Jodifern Ltd v Fitzgerald

JurisdictionIreland
CourtSupreme Court
JudgeKeane, J.,BARRON J.,Murray, J.
Judgment Date21 December 1999
Neutral Citation[1999] IESC 88
Docket Number188/1999,[S.C. No. 188 of 1999]
Date21 December 1999
JODIFERN LTD v. FITZGERALD

BETWEEN

JODIFERN LIMITED
Plaintiff

AND

PATRICK G. FITZGERALD AND MARGARETFITZGERALD
Defendants

[1999] IESC 88

Hamilton,CJ

Keane, J.

Murphy, J.

Barron, J

Murray, J.

188/1999

THE SUPREME COURT

Synopsis

Contract

Contract; specific performance; plaintiff's appeal from Order of High Court that proceedings be struck out in the exercise of the inherent jurisdiction of the court; proposed sale of farm; two contracts of sale headed "subject to contract/contract denied" furnished by defendants" solicitor to plaintiff's agent's solicitor accompanied by letter which stated that agreements were not to come into effect until both solicitors had agreed that that should happen; both agreements executed by the respective solicitors; further correspondence ensued between solicitors; all of the letters forming part of this correspondence emanating from defendants" solicitor headed "subject to contract/contract denied"; defendants" solicitor indicated that his clients were not prepared to proceed with the transaction and returned plaintiff's deposit; plaintiff sought specific performance; whether letter and subsequent correspondence between the solicitors could be construed as negating the existence of a concluded contract; whether the case could not possibly succeed or involved a frivolous or vexatious claim and was an abuse of the process of the court.

Held: Appeal allowed.

Jodifern Limited v. Fitzgerald - Supreme Court: Hamilton C.J., Keane J., Murphy J., Barron J., Murray J. - 21/12/99 - [2000] 3 IR 321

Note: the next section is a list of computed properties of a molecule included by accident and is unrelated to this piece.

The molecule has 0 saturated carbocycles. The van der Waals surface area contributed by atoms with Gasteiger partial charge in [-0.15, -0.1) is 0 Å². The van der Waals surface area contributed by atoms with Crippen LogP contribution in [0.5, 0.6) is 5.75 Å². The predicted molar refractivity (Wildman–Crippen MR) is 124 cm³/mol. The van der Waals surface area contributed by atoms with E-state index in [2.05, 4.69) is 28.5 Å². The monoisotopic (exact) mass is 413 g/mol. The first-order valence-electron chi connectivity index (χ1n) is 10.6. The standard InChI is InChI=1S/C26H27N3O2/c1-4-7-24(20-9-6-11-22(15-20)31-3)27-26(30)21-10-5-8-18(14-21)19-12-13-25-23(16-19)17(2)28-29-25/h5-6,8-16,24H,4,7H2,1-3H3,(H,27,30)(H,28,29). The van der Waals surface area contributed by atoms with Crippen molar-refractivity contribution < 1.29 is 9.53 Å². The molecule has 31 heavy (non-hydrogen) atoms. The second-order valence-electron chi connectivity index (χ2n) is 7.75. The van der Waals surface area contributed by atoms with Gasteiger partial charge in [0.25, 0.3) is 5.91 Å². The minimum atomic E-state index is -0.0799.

The plaintiff had instituted proceedings for specific performance of an alleged agreement entered into by the parties relating to the sale of land. The defendants successfully applied to have the proceedings dismissed on the grounds that they were an abuse of process of the courts. The plaintiff appealed. Held by the Supreme Court in allowing the appeal and setting the order of the High Court aside. On the basis of the disclosed facts there were quite clearly issues disclosed which required determination in a plenary hearing.

Citations:

MULHALL V HAREN 1981 IR 364

BOYLE V LEE 1992 1 IR 555

SUN FAT CHAN V OSSEOUS LTD 1992 1 IR 425

STATUTE OF FRAUDS 1695

ROSSITER V MILLAR 3 AC 1124

LAW V ROBERTS & CO (IRL) LTD 1964 IR 292

WILLIAMS VENDOR & PURCHASER

BARRY V BUCKLEY 1981 IR 306

1

Judgment delivered the 21st day of December, 1999, by Keane, J.

2

These proceedings were commenced by plenary summons on the 16th March of this year. The statement of claim contained the following averment at paragraph 3:-

"By two agreements in writing made in or around the month of November between the plaintiff through his agent, Thomas Coughlan, of the one part and the defendants of the other part, the defendants agreed to sell and the plaintiff agreed to purchase ALL THAT part of the lands comprised in Folio 10845 of the Registrar of Freeholders County of Cork comprising approximately 111 acres or thereabouts and as therein identified for the total price or sum of£2,000,000."

3